Planning a Presentation for Your Thesis or Dissertation Examination
Long before you walk into the final examination of your thesis or dissertation, you should know exactly what is expected of you during that examination. Ignorance of your responsibilities will not relieve you of them, and discovering at the last moment that you are required to start the process by giving a presentation about your work to your examining committee – a presentation for which you are not at all prepared – can trigger panic, especially when nerves are already on edge. Even if you are the sort of person who deals with stressful situations well, it is unlikely that you will be able to produce an insightful presentation of an impressive scholarly quality. It is therefore imperative to learn all you can about what is required of you in the examination, discuss your precise plans for meeting those requirements with your thesis or dissertation supervisor and carefully prepare yourself for success well in advance.
Although a presentation is not required of every thesis or dissertation student, it is usually a necessary aspect of the final examination for doctoral candidates and for many students working on a master’s degree as well. This presentation tends to be quite brief – aiming for about fifteen minutes is a good idea in most cases – but it can vary considerably among universities, departments and disciplines, so do find out exactly how long your presentation should be before you begin planning it. It is also essential to know precisely what is expected in terms of formality. Your department or supervisor may prefer, for instance, that you give the presentation without reading it from a written version; even if this is not required, it is often a good idea to keep the atmosphere somewhat informal by doing so. This does not mean, however, that you should not prepare your presentation very carefully either in a formal written version of what you plan to say or in clear and organised notes that you can resort to if necessary. In fact, planning and writing your presentation are excellent ways in which to work through your thoughts and plant them firmly in your memory.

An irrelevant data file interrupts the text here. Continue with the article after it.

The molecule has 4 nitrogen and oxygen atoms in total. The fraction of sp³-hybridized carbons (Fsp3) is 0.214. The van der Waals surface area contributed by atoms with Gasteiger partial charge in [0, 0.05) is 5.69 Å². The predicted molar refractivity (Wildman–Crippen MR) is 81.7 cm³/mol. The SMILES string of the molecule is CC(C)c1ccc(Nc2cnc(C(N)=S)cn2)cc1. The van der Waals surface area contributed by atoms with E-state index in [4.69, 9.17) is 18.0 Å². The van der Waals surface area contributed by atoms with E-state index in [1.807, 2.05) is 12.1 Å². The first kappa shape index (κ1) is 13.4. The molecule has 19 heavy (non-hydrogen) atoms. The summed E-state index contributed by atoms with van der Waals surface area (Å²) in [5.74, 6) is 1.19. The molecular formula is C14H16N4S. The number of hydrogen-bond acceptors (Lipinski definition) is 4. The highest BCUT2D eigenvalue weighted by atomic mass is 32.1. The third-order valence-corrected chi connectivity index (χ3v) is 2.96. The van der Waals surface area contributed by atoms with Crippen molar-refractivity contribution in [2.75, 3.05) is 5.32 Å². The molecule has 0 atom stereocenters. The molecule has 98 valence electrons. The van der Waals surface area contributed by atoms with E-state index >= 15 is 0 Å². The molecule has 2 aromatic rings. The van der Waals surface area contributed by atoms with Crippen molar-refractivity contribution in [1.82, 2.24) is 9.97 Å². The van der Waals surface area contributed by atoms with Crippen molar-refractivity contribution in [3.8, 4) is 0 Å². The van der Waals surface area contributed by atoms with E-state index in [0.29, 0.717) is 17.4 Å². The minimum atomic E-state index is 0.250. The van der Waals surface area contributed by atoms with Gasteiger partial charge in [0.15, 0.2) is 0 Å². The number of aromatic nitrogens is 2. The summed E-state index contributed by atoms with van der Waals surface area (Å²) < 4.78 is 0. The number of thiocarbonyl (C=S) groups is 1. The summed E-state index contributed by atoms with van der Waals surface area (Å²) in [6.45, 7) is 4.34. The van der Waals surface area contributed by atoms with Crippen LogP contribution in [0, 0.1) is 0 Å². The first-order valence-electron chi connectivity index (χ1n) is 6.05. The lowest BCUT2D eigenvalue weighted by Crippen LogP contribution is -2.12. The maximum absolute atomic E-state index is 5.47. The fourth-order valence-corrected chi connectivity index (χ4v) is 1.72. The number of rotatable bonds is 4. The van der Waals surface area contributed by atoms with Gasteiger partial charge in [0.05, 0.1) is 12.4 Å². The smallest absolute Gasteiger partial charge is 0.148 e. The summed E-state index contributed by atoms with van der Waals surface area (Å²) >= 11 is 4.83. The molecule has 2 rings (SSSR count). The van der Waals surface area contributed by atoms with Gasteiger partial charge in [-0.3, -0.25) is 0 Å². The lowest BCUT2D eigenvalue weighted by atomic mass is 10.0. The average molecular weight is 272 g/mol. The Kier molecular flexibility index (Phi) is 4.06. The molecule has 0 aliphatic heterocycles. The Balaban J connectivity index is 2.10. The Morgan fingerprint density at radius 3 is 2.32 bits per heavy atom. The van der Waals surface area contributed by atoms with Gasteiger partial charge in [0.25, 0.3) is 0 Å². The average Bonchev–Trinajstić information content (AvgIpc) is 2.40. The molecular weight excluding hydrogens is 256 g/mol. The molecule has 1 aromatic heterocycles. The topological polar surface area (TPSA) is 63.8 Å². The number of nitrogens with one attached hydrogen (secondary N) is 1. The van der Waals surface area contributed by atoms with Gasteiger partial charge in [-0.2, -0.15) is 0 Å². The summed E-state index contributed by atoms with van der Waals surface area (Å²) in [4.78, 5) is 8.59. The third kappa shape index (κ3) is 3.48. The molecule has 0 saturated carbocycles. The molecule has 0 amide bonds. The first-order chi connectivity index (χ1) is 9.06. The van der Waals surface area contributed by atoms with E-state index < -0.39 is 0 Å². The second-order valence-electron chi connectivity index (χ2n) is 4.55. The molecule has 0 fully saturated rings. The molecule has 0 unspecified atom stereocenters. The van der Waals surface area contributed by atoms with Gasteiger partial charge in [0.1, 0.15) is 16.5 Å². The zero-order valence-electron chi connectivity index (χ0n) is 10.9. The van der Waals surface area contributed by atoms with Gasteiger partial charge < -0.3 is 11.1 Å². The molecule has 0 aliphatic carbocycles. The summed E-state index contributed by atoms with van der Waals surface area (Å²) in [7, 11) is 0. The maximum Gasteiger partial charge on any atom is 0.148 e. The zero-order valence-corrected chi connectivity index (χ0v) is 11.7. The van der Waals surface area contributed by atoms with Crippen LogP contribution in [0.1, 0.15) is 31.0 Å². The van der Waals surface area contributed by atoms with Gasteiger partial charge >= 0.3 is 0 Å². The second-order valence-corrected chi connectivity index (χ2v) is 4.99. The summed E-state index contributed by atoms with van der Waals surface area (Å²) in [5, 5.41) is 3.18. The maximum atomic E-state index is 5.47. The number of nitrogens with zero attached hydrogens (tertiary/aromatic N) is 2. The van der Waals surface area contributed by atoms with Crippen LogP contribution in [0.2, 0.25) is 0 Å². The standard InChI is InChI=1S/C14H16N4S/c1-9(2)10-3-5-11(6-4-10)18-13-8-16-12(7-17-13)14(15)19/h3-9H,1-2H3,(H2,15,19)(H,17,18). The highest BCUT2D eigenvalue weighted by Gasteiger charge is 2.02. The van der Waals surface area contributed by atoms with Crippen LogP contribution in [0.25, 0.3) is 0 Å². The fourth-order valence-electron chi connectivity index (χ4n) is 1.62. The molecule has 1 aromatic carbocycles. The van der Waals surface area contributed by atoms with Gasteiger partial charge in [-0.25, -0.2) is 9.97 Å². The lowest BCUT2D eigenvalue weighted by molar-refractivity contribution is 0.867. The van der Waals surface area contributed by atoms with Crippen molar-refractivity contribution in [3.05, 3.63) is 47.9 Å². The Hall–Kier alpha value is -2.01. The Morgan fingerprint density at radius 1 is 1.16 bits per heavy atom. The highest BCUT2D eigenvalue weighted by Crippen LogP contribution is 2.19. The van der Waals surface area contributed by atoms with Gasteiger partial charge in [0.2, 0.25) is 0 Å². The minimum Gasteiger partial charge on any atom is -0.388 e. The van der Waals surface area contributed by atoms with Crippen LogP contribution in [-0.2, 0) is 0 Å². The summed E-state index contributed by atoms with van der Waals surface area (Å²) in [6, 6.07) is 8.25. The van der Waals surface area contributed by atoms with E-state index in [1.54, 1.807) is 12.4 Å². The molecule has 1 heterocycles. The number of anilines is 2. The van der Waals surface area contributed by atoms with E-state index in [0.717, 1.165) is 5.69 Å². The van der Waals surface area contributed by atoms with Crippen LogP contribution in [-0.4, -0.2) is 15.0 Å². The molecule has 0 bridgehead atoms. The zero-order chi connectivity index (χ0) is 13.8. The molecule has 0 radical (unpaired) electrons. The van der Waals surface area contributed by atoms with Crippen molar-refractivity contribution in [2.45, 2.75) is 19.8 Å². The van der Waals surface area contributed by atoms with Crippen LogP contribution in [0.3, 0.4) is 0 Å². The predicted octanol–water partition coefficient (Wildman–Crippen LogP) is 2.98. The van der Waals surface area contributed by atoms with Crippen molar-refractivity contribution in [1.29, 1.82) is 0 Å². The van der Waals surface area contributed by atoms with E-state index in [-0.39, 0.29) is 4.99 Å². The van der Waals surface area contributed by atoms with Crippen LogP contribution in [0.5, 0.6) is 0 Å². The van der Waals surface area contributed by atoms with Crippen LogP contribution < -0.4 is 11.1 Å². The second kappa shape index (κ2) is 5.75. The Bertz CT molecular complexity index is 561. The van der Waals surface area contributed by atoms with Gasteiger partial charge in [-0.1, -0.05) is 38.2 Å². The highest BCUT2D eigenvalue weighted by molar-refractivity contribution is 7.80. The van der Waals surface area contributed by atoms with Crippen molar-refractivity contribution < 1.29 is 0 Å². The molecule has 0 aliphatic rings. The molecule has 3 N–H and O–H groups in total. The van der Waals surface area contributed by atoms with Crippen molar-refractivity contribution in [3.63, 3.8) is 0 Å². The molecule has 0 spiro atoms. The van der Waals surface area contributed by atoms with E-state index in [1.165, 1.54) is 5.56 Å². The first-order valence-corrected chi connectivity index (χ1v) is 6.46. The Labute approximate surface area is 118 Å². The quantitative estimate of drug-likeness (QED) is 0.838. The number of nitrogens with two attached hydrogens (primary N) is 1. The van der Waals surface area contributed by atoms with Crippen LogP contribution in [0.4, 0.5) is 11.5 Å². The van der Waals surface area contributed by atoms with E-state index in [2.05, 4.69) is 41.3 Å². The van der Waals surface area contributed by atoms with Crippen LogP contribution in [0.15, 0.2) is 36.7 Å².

The content of your presentation is still more important, and it can often be tricky to decide what to say. Your supervisor may have some helpful suggestions, but your examiners will probably want to know what you think of the research and writing you have done for your thesis or dissertation, so the decisions about content will usually be your own to make. In most cases, however, introducing the research project and reflecting on its significance are sound strategies. Briefly describing the topic, problem or phenomenon you have investigated is therefore an excellent start, and this can be followed by outlining your most important research questions, hypotheses and objectives, explaining any particularly innovative methodologies you may have used, emphasising the reliability and acknowledging the limitations of your approach, and highlighting your most significant results and discoveries along with their implications.
It is very likely that you will not have time for everything that you might like to bring to your examiners’ attention, so you will need to be selective as you choose the content for your presentation. Remember that your audience has already read your thesis or dissertation, so you are providing an informative introduction and a brief summary that demonstrate your understanding of that document’s contents and significance. This means that you can leave a good deal that is obvious unsaid, and you may also wish to leave untouched or only hint at certain important or particularly provocative aspects of your work on the basis that they will certainly be addressed, especially with a little nudging from you, in the questions and discussion that follow your presentation.
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